42. Lambasted says:

    @MBZ321: Everything on Consumerist doesn’t have to be a megaton issue for it to be of consumer interest.

    I much prefer these types of posts that alert consumers to a product change than the posts from whiny victims-in-waiting. The ones who must spend their lives on the lookout for a situation to fall prey to so they can complain about it instead of solving the problem themselves.

  43. EBounding says:

    They’re not just shrinking packages just to save on the product costs. They’re also saving on the cost of the package (the resin to make the plastic originates from oil). Also, having smaller packages can make for more shelf space at the store since their competitors will be on the same shelf.

    For those blaming the company, what SHOULD they have done besides not try to be profitable? Are they expected to post an apology on each bottle explaining why it’s smaller? There’s no missing information anywhere, so the lesson is to always be a smart shopper and make your choices accordingly.

  44. EBounding says:

    …With that said though, I think stories like this are good. They keep everyone aware that this is happening. I just don’t think it’s fair to call it slimy or evil.

  45. Bruiser_Bradley says:

    “the lesson is to always be a smart shopper”

    By reading the consumerist, among other things.

  46. VA_White says:

    @bohemian: Yes, the smaller bottle is nice and wide to make it look like there’s tons more product inside. Assholes.

  47. VA_White says:

    Oh, it just illustrates that you should always shop with a calculator and check unit price on the items you’re buying.

  48. sgodun says:

    I’m curious, Consumerist.

    It’s pretty much a given that the state of today’s economy has driven up the prices of virtually everything, especially things that contain petroleum products (which includes everything in a plastic container).

    That being the case, companies have two options if they want to stay in the for-profit business market.

    Option #1 is to maintain the size of a given product but charge more money for it. This has the benefit of being “more honest” according to Consumerist propaganda, but it also drives a spike into many people’s already-stretched budgets. If half of the products you buy were to have their prices increased by a few percentage points, that adds up to quite a chunk of change at the register.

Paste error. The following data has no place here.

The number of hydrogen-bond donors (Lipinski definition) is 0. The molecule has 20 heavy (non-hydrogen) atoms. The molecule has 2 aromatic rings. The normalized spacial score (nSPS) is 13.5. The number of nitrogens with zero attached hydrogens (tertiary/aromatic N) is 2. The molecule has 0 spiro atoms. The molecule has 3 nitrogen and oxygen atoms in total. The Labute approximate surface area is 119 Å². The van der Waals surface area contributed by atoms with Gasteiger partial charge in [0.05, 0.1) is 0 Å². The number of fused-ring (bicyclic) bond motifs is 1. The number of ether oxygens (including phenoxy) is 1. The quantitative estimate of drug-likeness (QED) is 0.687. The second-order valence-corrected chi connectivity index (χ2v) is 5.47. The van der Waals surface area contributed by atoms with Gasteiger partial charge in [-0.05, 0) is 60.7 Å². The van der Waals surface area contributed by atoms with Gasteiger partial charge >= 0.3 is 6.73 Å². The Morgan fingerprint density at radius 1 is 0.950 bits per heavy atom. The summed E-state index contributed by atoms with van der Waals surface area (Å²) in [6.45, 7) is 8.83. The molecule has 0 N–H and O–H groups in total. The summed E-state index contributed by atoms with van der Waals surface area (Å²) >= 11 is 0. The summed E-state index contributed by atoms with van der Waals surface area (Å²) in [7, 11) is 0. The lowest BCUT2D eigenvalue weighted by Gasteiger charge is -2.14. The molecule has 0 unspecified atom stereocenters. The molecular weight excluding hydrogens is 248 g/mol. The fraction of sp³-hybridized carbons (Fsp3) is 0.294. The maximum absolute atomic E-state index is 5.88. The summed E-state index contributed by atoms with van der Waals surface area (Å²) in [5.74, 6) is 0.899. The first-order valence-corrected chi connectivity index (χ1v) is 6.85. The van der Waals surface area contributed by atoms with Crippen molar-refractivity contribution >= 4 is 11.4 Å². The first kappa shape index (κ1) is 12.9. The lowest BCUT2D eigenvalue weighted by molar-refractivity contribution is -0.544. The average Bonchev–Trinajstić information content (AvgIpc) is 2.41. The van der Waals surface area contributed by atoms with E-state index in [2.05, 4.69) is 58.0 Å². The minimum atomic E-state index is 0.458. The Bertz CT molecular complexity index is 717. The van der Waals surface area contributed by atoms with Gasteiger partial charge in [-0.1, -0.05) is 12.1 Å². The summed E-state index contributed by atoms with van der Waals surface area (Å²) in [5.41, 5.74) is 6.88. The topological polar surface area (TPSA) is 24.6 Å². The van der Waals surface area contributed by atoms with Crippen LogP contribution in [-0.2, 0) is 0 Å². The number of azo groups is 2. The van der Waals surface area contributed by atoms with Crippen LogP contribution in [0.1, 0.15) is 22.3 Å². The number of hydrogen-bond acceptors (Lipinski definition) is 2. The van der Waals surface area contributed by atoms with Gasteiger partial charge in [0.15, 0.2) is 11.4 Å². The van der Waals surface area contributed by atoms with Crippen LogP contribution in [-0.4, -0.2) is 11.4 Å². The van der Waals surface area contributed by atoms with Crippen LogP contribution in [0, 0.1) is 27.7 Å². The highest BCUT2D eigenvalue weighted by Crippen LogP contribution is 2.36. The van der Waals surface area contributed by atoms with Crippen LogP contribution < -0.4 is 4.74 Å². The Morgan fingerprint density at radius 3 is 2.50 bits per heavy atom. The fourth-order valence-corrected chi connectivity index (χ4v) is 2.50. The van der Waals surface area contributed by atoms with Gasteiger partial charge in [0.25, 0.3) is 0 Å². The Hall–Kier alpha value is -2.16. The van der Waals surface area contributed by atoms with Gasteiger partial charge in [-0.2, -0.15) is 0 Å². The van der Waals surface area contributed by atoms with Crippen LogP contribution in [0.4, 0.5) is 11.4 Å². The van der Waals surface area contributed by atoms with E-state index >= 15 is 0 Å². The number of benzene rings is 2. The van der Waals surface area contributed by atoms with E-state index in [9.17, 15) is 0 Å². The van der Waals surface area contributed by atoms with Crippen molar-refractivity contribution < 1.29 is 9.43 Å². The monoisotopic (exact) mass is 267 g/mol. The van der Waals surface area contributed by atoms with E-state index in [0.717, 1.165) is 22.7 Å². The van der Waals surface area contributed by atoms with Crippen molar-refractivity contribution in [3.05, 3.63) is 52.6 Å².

Option #2 is to reduce the size of a given product while maintaining the price. This has the benefit of maintaining a consumer’s budget at the cash register, but (in Consumerist’s eyes) makes them “more evil” for “deceiving” people.

    So, in the collective consciousness of Consumerist, which is worse? Personally, I’d much rather have a bunch of “shrink-rayed” products than have to spend another $20 at the register. Most of the things that Consumerist posts about are easily worked around; use your Dawn soap until it’s about an inch low, then top it off with water. You’ll never know that the soap is more dilute (especially with Dawn; that stuff lasts forever) and you’ll get the same value as before.

  49. mike says:

    @katra, et others: The problem here is that the packaging isn’t clear when the product changes. Yes, the economy sucks and gas required a second mortgage and a co-signer to purchase. But this doesn’t excuse manufacturers from sneaking product changes without notifying the consumer.

    @sgodun: I’m okay with shrinked products. Just be honest about it. By making it look bigger or hiding the fact, it’s dishonest at the least.

  50. backbroken says:

    The solution is for stores to start displaying the cost per unit as prominently as they display the item’s price.

    I won’t hold my breath for that to happen.

  51. jpx72x says:

    @SMSDHubbard: Of all the people who replied, this is the best answer. Thank you.

  52. hi says:

    They were doing this stuff (shrinking items and charging either the same or more in some cases) before the economy was bad and before gas prices were out-of-control. It’s standard practice now.

  53. failurate says:

    @rubberkeyhole: I like how the picture worked, with the eye tricking higher set print bottle looking bigger but being smaller. Required a double take, to verify the numbers.

  54. I buy every non-perishable good that I can at Costco. Has anyone noticed a shrinkage of shopping-club-sized items?

  55. e.varden says:


    Price per unit: displayed here in Canada @ A&P/Dominion stores….

    Excellent for comparison shopping!

  56. backbroken says:

    @e.varden: That’s Loony!

  57. lastfm says:

    @backbroken: Already done here at HEB. Price per ounce listed for every applicable product on our shelves. Others still don’t?

  58. BoniMaroni says:

    Maybe I’m missing something here. If you were paying say $5.00 for 25FL oz. and now you are paying $5.00 for 22FL oz aren’t we still really paying more? Seems to me that they both are price increases just different ways to go about it. Either way you are paying more for the liquid product you receive.

    Not all that great at math but I think using my “$5.00” price we would be paying $0.20/oz for the original and now we would be paying $0.23/oz. How then is this not paying more?

  59. Anonymous says:

    Does anybody know if they maintain the same UPC number for the new package?
    It means the bar code number.